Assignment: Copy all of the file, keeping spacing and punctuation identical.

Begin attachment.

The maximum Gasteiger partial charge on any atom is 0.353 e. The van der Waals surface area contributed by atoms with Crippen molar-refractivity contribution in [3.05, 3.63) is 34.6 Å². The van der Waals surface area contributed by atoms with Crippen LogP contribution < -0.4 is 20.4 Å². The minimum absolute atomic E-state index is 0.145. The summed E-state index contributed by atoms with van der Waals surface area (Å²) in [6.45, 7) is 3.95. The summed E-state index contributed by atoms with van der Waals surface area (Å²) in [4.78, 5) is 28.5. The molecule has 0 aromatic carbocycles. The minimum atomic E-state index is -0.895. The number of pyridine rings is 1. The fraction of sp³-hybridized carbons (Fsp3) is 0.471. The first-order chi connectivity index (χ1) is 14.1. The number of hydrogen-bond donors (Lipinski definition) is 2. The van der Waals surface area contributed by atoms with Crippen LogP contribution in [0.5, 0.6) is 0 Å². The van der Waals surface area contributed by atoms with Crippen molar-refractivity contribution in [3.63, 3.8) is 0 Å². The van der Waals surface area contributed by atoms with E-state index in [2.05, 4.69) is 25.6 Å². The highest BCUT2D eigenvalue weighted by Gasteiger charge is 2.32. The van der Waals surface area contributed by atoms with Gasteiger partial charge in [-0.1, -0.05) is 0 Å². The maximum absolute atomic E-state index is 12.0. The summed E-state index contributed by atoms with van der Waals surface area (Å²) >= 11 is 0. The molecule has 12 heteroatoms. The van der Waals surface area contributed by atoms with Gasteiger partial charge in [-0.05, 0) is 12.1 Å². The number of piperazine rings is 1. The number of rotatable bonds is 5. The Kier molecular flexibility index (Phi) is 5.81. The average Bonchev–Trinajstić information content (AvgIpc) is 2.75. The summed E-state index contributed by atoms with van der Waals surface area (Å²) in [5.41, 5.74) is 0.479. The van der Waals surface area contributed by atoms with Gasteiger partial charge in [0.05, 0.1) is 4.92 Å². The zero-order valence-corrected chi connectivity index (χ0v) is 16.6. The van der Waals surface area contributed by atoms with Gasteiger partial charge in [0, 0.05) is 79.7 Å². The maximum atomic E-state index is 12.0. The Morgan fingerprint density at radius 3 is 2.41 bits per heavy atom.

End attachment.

The maximum Gasteiger partial charge on any atom is 0.353 e. The van der Waals surface area contributed by atoms with Crippen molar-refractivity contribution in [3.05, 3.63) is 34.6 Å². The van der Waals surface area contributed by atoms with Crippen LogP contribution < -0.4 is 20.4 Å². The minimum absolute atomic E-state index is 0.145. The summed E-state index contributed by atoms with van der Waals surface area (Å²) in [6.45, 7) is 3.95. The summed E-state index contributed by atoms with van der Waals surface area (Å²) in [4.78, 5) is 28.5. The molecule has 0 aromatic carbocycles. The minimum atomic E-state index is -0.895. The number of pyridine rings is 1. The fraction of sp³-hybridized carbons (Fsp3) is 0.471. The first-order chi connectivity index (χ1) is 14.1. The number of hydrogen-bond donors (Lipinski definition) is 2. The van der Waals surface area contributed by atoms with Crippen LogP contribution in [0.5, 0.6) is 0 Å². The van der Waals surface area contributed by atoms with Crippen molar-refractivity contribution in [3.63, 3.8) is 0 Å². The van der Waals surface area contributed by atoms with E-state index in [2.05, 4.69) is 25.6 Å². The highest BCUT2D eigenvalue weighted by Gasteiger charge is 2.32. The van der Waals surface area contributed by atoms with Gasteiger partial charge in [-0.1, -0.05) is 0 Å². The maximum absolute atomic E-state index is 12.0. The summed E-state index contributed by atoms with van der Waals surface area (Å²) >= 11 is 0. The molecule has 12 heteroatoms. The van der Waals surface area contributed by atoms with Gasteiger partial charge in [-0.05, 0) is 12.1 Å². The number of piperazine rings is 1. The number of rotatable bonds is 5. The Kier molecular flexibility index (Phi) is 5.81. The average Bonchev–Trinajstić information content (AvgIpc) is 2.75. The summed E-state index contributed by atoms with van der Waals surface area (Å²) in [5.41, 5.74) is 0.479. The van der Waals surface area contributed by atoms with Gasteiger partial charge in [0.05, 0.1) is 4.92 Å². The zero-order valence-corrected chi connectivity index (χ0v) is 16.6. The van der Waals surface area contributed by atoms with Gasteiger partial charge in [0, 0.05) is 79.7 Å². The maximum atomic E-state index is 12.0. The Morgan fingerprint density at radius 3 is 2.41 bits per heavy atom.